|A member of the Funky Media Group|
|Review: Gigabyte Geforce GTX 560 OC (1Gb GDDR5)|
|Posted by Ed Smith|
|Thursday, 02 June 2011 17:00|
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Gigabyte is a world leader in computer hardware manufacturing, they not only make video cards, but also motherboards, cell phones, notebooks, book-sized desktop PCs, desktops, servers, and other high end electronics. They're best known for their motherboards and video cards however, and were the first company to switch to double-thick 2oz (per sq-ft) copper PCB layers on motherboards, among other innovations.
Today we're looking at one of their newest video cards, it's based around the Nvidia GeForce GTX560 core, has 1gb of GDDR5 ram on a 256bit bus, and a unique to gigabyte dual fan cooling solution.
The design of the card is interesting in that Nvidia did not make a "reference design" for this card. For most mid range and high end cards Nvidia builds a "reference" card, Foxconn makes hundreds of thousands of them, and then the various manufacturers (gigabyte, zotac, MSI, etc.) slap a sticker on it and call it good. Then later in the GPU core's life cycle the manufacturers will come out with their own modified or brand new designs, such as Gigabyte's Super Over Clock series.
For the GTX560 however there was no reference design, so all GTX560s have been designed in-house. In the case of this gigabyte card it looks to have been built largely for compact size, this is not a large card!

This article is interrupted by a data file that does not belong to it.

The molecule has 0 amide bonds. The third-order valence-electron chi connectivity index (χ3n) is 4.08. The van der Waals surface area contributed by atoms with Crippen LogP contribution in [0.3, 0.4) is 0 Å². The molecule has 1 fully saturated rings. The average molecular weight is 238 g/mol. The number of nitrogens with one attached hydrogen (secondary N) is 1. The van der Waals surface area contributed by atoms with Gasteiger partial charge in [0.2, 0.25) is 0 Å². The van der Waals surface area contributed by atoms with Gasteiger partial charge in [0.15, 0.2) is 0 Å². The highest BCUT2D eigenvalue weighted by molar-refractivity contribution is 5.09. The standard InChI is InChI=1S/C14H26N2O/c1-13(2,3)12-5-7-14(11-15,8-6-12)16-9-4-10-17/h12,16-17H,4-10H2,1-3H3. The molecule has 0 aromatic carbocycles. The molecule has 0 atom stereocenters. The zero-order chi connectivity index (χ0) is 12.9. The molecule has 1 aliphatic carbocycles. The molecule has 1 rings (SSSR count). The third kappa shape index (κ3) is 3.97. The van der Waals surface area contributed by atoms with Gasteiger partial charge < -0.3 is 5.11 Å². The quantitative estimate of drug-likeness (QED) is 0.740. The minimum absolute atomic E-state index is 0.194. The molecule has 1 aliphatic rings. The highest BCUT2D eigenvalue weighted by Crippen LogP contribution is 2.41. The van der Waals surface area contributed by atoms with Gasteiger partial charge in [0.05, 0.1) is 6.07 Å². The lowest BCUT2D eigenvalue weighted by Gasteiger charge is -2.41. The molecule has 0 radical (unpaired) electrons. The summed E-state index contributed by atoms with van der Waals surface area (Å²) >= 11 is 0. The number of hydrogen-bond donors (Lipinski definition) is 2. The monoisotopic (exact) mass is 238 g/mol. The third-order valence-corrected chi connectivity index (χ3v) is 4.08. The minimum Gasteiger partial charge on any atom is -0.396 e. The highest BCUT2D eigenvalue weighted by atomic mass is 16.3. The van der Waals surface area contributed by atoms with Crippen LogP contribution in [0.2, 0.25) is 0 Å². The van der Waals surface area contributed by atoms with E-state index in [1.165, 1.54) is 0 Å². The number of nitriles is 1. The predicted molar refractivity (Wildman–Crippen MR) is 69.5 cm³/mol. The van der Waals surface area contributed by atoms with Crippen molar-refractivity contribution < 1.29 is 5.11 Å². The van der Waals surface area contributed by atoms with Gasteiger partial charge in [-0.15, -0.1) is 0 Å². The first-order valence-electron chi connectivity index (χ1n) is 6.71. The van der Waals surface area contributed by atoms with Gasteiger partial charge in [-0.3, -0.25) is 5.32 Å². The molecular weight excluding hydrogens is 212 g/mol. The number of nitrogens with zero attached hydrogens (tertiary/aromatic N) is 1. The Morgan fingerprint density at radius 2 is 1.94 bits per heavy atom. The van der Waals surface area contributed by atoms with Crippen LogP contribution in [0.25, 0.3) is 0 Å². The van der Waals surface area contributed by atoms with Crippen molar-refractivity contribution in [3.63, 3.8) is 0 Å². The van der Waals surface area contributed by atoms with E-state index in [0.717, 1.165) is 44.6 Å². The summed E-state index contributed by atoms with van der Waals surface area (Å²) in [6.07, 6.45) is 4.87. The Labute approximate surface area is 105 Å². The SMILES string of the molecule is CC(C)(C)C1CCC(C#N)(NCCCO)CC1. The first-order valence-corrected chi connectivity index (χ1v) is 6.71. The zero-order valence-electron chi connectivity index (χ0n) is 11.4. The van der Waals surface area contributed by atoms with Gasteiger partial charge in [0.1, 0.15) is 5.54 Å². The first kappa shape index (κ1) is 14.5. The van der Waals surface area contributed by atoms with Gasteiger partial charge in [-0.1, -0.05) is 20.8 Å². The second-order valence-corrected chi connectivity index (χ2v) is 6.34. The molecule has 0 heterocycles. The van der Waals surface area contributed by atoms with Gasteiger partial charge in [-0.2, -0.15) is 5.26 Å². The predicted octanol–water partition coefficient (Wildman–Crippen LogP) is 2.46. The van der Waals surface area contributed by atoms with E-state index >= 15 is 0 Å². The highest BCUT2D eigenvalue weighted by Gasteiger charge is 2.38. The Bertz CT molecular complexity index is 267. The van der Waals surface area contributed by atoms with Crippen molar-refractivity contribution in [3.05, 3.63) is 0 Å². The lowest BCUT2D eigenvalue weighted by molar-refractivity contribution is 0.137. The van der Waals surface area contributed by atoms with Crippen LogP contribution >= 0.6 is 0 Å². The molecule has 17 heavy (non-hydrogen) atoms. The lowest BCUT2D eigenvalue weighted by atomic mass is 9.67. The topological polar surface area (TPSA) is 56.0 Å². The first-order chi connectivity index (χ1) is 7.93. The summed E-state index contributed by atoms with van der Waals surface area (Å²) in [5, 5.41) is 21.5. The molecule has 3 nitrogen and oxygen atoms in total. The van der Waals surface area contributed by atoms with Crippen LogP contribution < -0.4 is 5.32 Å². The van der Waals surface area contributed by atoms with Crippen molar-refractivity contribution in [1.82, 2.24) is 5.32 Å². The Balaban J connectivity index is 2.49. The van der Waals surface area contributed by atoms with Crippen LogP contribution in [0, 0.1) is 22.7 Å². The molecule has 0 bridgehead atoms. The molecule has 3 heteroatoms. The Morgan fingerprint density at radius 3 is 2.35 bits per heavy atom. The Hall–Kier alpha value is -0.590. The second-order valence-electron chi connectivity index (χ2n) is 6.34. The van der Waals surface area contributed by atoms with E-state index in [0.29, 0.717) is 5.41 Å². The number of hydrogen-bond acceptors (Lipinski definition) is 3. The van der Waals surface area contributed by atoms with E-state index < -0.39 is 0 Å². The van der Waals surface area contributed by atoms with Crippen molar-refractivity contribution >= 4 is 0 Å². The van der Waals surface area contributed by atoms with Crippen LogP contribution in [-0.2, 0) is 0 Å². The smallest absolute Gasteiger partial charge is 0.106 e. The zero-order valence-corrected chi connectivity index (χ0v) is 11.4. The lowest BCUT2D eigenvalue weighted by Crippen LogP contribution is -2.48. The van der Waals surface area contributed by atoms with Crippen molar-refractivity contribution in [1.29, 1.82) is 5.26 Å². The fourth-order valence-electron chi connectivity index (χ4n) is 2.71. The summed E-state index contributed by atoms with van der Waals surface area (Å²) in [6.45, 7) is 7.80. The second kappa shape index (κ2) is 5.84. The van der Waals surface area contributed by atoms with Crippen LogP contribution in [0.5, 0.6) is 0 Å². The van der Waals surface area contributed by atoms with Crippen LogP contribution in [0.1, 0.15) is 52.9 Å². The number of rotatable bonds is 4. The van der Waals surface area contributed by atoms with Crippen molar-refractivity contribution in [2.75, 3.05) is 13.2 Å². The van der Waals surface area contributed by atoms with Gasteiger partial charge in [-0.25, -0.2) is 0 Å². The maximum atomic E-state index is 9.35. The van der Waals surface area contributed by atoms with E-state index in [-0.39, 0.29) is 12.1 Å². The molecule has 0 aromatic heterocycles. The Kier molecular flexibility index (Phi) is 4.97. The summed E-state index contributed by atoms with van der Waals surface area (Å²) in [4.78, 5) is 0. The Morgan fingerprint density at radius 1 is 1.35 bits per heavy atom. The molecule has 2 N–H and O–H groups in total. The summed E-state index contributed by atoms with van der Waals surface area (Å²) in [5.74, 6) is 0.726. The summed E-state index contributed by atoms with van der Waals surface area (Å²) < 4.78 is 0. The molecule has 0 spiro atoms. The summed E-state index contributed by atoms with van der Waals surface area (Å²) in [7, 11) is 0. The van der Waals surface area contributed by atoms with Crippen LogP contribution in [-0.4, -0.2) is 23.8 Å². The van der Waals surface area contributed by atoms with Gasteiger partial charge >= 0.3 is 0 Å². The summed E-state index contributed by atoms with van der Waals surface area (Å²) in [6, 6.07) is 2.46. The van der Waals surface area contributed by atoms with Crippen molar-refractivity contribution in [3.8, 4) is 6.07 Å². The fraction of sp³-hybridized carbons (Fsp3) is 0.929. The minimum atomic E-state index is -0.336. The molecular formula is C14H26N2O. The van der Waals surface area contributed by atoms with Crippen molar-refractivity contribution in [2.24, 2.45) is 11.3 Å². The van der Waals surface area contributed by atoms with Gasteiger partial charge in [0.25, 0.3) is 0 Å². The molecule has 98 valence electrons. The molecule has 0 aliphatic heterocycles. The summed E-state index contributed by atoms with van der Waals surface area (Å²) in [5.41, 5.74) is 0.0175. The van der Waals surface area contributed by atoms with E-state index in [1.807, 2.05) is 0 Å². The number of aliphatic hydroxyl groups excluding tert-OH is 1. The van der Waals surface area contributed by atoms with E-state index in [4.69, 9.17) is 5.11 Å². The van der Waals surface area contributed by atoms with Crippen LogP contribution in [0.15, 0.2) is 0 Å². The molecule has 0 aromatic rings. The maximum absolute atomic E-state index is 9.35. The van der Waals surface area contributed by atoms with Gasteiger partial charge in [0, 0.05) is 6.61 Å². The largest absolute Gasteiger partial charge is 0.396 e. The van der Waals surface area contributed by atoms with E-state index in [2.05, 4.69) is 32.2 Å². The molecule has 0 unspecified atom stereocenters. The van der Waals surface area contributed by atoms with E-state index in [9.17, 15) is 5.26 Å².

The other interesting thing about non-reference cards is that reference GPU clocks are rarely used. In essence, all GTX560s are overclocked from the factory to some extent or another, more on this later. The card and the cooler are very well matched size wise, making it look quite nice. We'll see if it performs as nicely as it looks in a bit.
First, some basic stats. Currently the GTX560 sits between the GTX560Ti (Nvidia likes to play games with card names, it annoys me) and the GTX460 in Nvidia's lineup. The GTX560 is essentially a GTX560Ti with some shaders removed. Generally speaking the removed shaders had some defects in them that prevented that slice of silicon being sold as a GTX560Ti, so they cut them off with a laser and sell the working portion of the chip. This saves the manufacturer some money, as chips that would otherwise be junk are instead sold, and it means that end users get good prices as well, as the "defective" chips were essentially free to the manufacturer, but perform just fine with the damaged cores cut out. Those of you who do a lot of reading may have run into people "unlocking" extra cores on AMD's 6950 GPUs to turn them back into 6970s, unfortunately that doesn't work on the GTX560s!
As you can see in the pictures, the GTX560OC has a custom cooler, four nicely sized heatpipes spread the heat out across the generously sized heatsink, and a pair of very quiet 100mm PWM controlled fans cool things off nicely.
Here we run into the first issue however: The shroud on the heatsink feels pretty flimsy, I handled the card very carefully because of this and had no problems, but it feels like it wouldn't be hard to press on the wrong part and crack the shroud or damage a fan. That said, being careful with computer parts is a good idea anyway!
Next up, the official word direct from Gigabyte and Nvidia!